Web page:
It is a trite fact that changes do occur, yet is it logically contradictory to deny that they do? If Zeno and McTaggart were right, then there is no logical contradiction in such a denial, although this is incompatible with the way in which we normally think of the world. Supporters of the `block view' of the universe believe that there is a sense in which all events may be said to be contemporaneous, like episodes in a book, so that there is no `objective' past
or future. The aim of this book is not to demolish belief in the existence of objective change, but to elucidate the conditions under which it makes sense to suppose that changes
occur. The book pays particular attention to the existence of selves as one such condition, and concludes that the naturalistic account of change is defective and leaves the sceptic victorious.
`absorbing and provocative' Times Literary Supplement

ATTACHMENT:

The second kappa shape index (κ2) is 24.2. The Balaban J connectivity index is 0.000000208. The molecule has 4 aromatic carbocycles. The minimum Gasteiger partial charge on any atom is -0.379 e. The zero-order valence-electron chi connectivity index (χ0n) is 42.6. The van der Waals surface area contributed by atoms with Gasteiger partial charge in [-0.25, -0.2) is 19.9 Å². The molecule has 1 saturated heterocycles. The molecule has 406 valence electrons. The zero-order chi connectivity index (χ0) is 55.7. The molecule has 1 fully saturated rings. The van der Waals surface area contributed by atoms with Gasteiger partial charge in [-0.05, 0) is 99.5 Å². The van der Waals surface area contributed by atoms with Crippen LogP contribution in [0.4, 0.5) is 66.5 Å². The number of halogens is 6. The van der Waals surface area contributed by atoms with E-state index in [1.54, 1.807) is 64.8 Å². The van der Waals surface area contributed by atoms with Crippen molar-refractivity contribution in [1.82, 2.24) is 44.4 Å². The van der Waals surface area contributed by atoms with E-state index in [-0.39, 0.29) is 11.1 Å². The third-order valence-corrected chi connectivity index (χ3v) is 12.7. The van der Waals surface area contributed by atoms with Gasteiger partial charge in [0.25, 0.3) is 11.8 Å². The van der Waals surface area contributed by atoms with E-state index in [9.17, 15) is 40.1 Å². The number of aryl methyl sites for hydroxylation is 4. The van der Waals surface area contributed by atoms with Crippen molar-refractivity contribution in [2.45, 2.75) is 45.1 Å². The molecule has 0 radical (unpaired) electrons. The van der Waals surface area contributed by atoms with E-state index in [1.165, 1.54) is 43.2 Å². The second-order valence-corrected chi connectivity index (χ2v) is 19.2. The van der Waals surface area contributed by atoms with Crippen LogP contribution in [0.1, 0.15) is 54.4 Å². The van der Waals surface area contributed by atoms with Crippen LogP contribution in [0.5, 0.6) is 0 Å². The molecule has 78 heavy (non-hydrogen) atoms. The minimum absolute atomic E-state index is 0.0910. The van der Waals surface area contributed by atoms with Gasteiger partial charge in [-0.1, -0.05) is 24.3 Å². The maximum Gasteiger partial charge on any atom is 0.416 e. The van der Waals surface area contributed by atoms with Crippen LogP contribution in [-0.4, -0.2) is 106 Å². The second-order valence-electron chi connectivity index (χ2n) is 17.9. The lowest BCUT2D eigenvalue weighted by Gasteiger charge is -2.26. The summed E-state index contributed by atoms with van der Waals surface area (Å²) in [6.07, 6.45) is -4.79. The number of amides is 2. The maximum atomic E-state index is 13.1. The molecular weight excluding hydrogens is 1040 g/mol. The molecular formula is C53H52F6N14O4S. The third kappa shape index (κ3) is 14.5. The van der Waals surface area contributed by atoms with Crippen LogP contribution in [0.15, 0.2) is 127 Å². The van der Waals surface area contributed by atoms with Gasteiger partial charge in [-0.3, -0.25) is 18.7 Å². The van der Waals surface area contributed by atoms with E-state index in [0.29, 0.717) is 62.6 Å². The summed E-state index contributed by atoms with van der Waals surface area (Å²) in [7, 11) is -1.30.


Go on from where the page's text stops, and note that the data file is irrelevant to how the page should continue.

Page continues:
`very rich ... in the metaphysical issues it touches upon'
Laird Addis, University of Iowa
'he presents a fairly exhaustive critique of the efforts of monism, pluralism, functionalism, teleology, evolutionary theory and developmentalism to account for change ... a novel, lucid approach to an age-old philosophical problem ... new ground is undoubtedly broken here'
Cogito, Sprin 1991
Why Change Rather than Quiescence?; The Breakdown of the Causal Model; Attributive and Existential Change; Changes and Ends; The Idea of Development; Changes and Selves; The Reality of Change; Select Bibliography; Index